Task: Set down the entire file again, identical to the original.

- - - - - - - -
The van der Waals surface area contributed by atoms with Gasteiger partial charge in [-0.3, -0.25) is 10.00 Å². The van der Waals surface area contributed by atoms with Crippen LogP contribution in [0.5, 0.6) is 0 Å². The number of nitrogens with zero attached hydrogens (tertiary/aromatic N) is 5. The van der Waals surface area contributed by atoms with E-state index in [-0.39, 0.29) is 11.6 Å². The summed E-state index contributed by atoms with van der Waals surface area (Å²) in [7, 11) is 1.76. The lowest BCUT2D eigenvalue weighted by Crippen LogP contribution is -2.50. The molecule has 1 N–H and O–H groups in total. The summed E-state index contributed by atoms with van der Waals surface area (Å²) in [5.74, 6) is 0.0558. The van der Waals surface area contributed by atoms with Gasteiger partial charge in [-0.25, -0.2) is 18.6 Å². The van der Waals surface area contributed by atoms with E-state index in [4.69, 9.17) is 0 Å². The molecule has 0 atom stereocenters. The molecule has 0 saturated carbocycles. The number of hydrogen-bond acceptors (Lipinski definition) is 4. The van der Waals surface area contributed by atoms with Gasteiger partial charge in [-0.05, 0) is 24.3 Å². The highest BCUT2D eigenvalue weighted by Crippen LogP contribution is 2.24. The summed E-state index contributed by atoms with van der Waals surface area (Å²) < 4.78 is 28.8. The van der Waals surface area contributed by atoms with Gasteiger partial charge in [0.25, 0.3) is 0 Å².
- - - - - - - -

The van der Waals surface area contributed by atoms with Gasteiger partial charge in [-0.3, -0.25) is 10.00 Å². The van der Waals surface area contributed by atoms with Crippen LogP contribution in [0.5, 0.6) is 0 Å². The number of nitrogens with zero attached hydrogens (tertiary/aromatic N) is 5. The van der Waals surface area contributed by atoms with E-state index in [-0.39, 0.29) is 11.6 Å². The summed E-state index contributed by atoms with van der Waals surface area (Å²) in [7, 11) is 1.76. The lowest BCUT2D eigenvalue weighted by Crippen LogP contribution is -2.50. The molecule has 1 N–H and O–H groups in total. The summed E-state index contributed by atoms with van der Waals surface area (Å²) in [5.74, 6) is 0.0558. The van der Waals surface area contributed by atoms with Gasteiger partial charge in [-0.25, -0.2) is 18.6 Å². The van der Waals surface area contributed by atoms with E-state index in [4.69, 9.17) is 0 Å². The molecule has 0 atom stereocenters. The molecule has 0 saturated carbocycles. The number of hydrogen-bond acceptors (Lipinski definition) is 4. The van der Waals surface area contributed by atoms with Gasteiger partial charge in [-0.05, 0) is 24.3 Å². The highest BCUT2D eigenvalue weighted by Crippen LogP contribution is 2.24. The summed E-state index contributed by atoms with van der Waals surface area (Å²) < 4.78 is 28.8. The van der Waals surface area contributed by atoms with Gasteiger partial charge in [0.25, 0.3) is 0 Å².